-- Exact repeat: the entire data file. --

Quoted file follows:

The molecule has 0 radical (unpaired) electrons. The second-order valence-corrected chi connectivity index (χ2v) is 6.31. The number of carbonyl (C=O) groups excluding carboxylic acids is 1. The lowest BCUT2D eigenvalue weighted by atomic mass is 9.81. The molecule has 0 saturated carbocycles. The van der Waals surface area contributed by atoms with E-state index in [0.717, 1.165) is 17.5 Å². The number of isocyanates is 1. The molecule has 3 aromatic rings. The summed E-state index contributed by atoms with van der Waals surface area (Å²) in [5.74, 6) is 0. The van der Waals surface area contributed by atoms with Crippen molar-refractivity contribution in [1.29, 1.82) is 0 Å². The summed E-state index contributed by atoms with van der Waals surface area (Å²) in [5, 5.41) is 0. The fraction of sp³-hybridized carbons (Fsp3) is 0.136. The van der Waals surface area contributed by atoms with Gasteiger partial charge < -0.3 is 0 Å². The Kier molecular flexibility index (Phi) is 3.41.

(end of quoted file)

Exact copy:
The molecule has 0 radical (unpaired) electrons. The second-order valence-corrected chi connectivity index (χ2v) is 6.31. The number of carbonyl (C=O) groups excluding carboxylic acids is 1. The lowest BCUT2D eigenvalue weighted by atomic mass is 9.81. The molecule has 0 saturated carbocycles. The van der Waals surface area contributed by atoms with E-state index in [0.717, 1.165) is 17.5 Å². The number of isocyanates is 1. The molecule has 3 aromatic rings. The summed E-state index contributed by atoms with van der Waals surface area (Å²) in [5.74, 6) is 0. The van der Waals surface area contributed by atoms with Crippen molar-refractivity contribution in [1.29, 1.82) is 0 Å². The summed E-state index contributed by atoms with van der Waals surface area (Å²) in [5, 5.41) is 0. The fraction of sp³-hybridized carbons (Fsp3) is 0.136. The van der Waals surface area contributed by atoms with Gasteiger partial charge < -0.3 is 0 Å². The Kier molecular flexibility index (Phi) is 3.41.